A story is told that at the height of the space program, both Soviet and American Astronauts faced a big challenge. How to take notes when in space which has no gravity rendering the normal pens fail to work since the ink cannot flow.
You can try to test it now with any pen in your hands. Try to place a paper on the wall, at a position higher than your head. Lift a pen and try to write on that paper overhead. At first, the ink will write. However, after two minutes, it will stop writing with consistency. That is the challenge that happens in space due to lack of gravity. Normal pens cannot work.
To overcome the challenge, it is said that Americans invested millions of money in R&D to make a pen that can write anywhere, anytime. They wanted an advanced pressurized pen that knows no gravity. And they made one, but a huge price.
The Soviets, it is said, just used a pencil. It solved the problem, at least for the time being. I want you to think once again the solution the Soviets used. A pencil.
Americans, on the other hand, worked with Fisher Space Pen Co’s founder, Paul Fisher, who then invented the universal ink refill cartridge, after sinking more than a million dollars and multiple years developing the “anti-gravity” AG7 pen. Two years later, Apollo 7 astronauts carried the pens into orbit.
If the story ended here, you would think that it is bad to invest in research and development.
The AG7, see figure 1, uses a sealed cartridge filled with gelled ink that liquefies only when exposed to pressure, conveniently provided by another cartridge filled with inert nitrogen gas. The tungsten carbide ballpoint tip prevents interaction between the ink and the surrounding environment, meaning the pen can write upside-down, underwater, in temperatures ranging from -30 to 250 degrees F, and of course, in the weightlessness of space. The pen made the maker lots of money, as you can imagine. And that is the benefit of creativity.
The Fisher Space Pen is still being made today, and now goes for just $50. As for the Russians’ Space Pencils, turns out graphite and wood shavings make for an explosive mixture in the cramped, oxygen-rich interiors of orbiters—as the Apollo 1 fire illustrated—and have since been replaced with, what else, the Fisher Space Pen.
The Fisher space pen is real creativity. He created a pen that never existed. Such a project takes longer and involves lots of spending. Much as the Soviet’s solution of using a pencil initially worked, they had to move on with the times. Now they use Fisher Space Pen for their space missions.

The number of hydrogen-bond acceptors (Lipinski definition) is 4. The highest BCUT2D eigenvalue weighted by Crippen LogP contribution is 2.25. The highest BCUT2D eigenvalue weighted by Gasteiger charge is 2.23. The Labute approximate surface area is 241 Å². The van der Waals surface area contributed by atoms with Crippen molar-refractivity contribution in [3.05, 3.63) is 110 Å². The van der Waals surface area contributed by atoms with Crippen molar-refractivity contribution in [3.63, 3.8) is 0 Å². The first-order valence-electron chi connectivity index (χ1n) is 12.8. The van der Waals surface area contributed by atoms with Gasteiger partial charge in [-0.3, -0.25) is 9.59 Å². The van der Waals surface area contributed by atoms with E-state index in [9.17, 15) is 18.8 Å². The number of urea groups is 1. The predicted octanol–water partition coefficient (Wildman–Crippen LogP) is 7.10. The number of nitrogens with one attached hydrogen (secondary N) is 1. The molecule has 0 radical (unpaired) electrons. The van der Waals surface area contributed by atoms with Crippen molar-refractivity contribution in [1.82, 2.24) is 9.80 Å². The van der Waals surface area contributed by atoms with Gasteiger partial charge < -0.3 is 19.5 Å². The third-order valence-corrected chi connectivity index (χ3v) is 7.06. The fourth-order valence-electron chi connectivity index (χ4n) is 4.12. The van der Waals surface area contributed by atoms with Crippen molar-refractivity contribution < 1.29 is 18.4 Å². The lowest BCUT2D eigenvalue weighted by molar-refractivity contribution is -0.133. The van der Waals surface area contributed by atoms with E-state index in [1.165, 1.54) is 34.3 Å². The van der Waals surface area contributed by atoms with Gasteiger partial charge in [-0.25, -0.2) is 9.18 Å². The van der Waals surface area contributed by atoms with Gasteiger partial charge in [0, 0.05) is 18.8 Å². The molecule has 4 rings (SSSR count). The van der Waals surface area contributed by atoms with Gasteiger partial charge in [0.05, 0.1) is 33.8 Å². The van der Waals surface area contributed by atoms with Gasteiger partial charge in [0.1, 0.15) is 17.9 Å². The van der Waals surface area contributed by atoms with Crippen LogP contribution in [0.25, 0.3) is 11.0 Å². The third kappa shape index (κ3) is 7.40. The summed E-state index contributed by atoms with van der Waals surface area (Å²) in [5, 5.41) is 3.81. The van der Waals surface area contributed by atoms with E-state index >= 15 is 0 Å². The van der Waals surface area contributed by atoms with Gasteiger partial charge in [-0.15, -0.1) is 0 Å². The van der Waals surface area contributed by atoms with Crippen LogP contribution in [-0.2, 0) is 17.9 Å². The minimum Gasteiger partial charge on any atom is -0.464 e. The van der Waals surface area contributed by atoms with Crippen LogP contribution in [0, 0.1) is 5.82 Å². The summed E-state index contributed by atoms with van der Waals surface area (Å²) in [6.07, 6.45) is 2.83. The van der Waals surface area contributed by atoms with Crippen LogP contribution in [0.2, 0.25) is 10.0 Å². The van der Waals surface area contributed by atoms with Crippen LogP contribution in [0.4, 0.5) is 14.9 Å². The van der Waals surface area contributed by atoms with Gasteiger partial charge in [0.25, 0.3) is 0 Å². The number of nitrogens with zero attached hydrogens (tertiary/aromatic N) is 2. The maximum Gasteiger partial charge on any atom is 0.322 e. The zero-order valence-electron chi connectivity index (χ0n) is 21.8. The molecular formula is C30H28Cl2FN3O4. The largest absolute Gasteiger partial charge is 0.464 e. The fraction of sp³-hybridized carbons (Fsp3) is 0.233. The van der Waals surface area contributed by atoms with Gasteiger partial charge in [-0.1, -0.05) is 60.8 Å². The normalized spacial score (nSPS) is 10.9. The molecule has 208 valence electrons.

At your organization, you must keep the heads above the sand so that you are not left behind by the competition. The good news is that the Soviets did not have to spend millions of shillings to acquire the space pen. They just found a cheaper way to mass-produce a pen that works everywhere, earth, space, or inverted or straight, etc based on the Fisher Space pen ideas.
Back to your current business.
You need both creativity and innovation. But you can gain maximum benefits from innovation – looking at what others have done and trying to do it better to meet the unique needs of your market and clients. It is always not good to re-invent the pen. Just improve on the existing one. Innovation can take many forms. Applying the existing solution to a different problem is innovation. You just must keep trying and exploring until you get it right.
In one of our MBA innovation class, we were challenged to find ten other uses for the table fork, other than using it to eat. Many students tried and came up with many new applications. That is called innovative thinking.
For your organization to succeed, you must offer services that transform your customers – by solving existing challenges or predicting their future challenges and offering a solution that prevents such challenges from materializing.
Copyright Mustapha B Mugisa, 2020. All rights reserved.